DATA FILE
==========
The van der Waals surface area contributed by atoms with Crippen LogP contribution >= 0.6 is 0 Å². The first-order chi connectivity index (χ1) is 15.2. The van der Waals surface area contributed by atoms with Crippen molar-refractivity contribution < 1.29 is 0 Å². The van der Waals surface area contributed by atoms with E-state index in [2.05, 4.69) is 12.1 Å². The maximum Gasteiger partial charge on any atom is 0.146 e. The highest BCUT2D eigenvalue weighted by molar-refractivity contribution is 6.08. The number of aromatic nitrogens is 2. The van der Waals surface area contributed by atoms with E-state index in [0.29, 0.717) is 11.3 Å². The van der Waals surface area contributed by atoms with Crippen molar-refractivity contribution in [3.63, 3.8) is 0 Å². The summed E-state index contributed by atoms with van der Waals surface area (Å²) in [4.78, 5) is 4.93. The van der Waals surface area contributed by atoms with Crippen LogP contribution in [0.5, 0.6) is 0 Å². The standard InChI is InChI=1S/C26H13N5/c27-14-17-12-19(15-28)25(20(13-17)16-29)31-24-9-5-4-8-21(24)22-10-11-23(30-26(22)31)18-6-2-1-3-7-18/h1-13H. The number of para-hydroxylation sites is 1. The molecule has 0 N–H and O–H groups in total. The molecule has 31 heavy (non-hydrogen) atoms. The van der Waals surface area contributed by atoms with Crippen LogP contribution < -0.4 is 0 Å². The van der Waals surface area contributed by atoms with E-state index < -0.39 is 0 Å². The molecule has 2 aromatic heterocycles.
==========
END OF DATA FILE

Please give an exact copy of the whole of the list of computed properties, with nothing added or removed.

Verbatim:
The van der Waals surface area contributed by atoms with Crippen LogP contribution >= 0.6 is 0 Å². The first-order chi connectivity index (χ1) is 15.2. The van der Waals surface area contributed by atoms with Crippen molar-refractivity contribution < 1.29 is 0 Å². The van der Waals surface area contributed by atoms with E-state index in [2.05, 4.69) is 12.1 Å². The maximum Gasteiger partial charge on any atom is 0.146 e. The highest BCUT2D eigenvalue weighted by molar-refractivity contribution is 6.08. The number of aromatic nitrogens is 2. The van der Waals surface area contributed by atoms with E-state index in [0.29, 0.717) is 11.3 Å². The van der Waals surface area contributed by atoms with Crippen molar-refractivity contribution in [3.63, 3.8) is 0 Å². The summed E-state index contributed by atoms with van der Waals surface area (Å²) in [4.78, 5) is 4.93. The van der Waals surface area contributed by atoms with Crippen LogP contribution in [0.5, 0.6) is 0 Å². The standard InChI is InChI=1S/C26H13N5/c27-14-17-12-19(15-28)25(20(13-17)16-29)31-24-9-5-4-8-21(24)22-10-11-23(30-26(22)31)18-6-2-1-3-7-18/h1-13H. The number of para-hydroxylation sites is 1. The molecule has 0 N–H and O–H groups in total. The molecule has 31 heavy (non-hydrogen) atoms. The van der Waals surface area contributed by atoms with Crippen LogP contribution < -0.4 is 0 Å². The van der Waals surface area contributed by atoms with E-state index < -0.39 is 0 Å². The molecule has 2 aromatic heterocycles.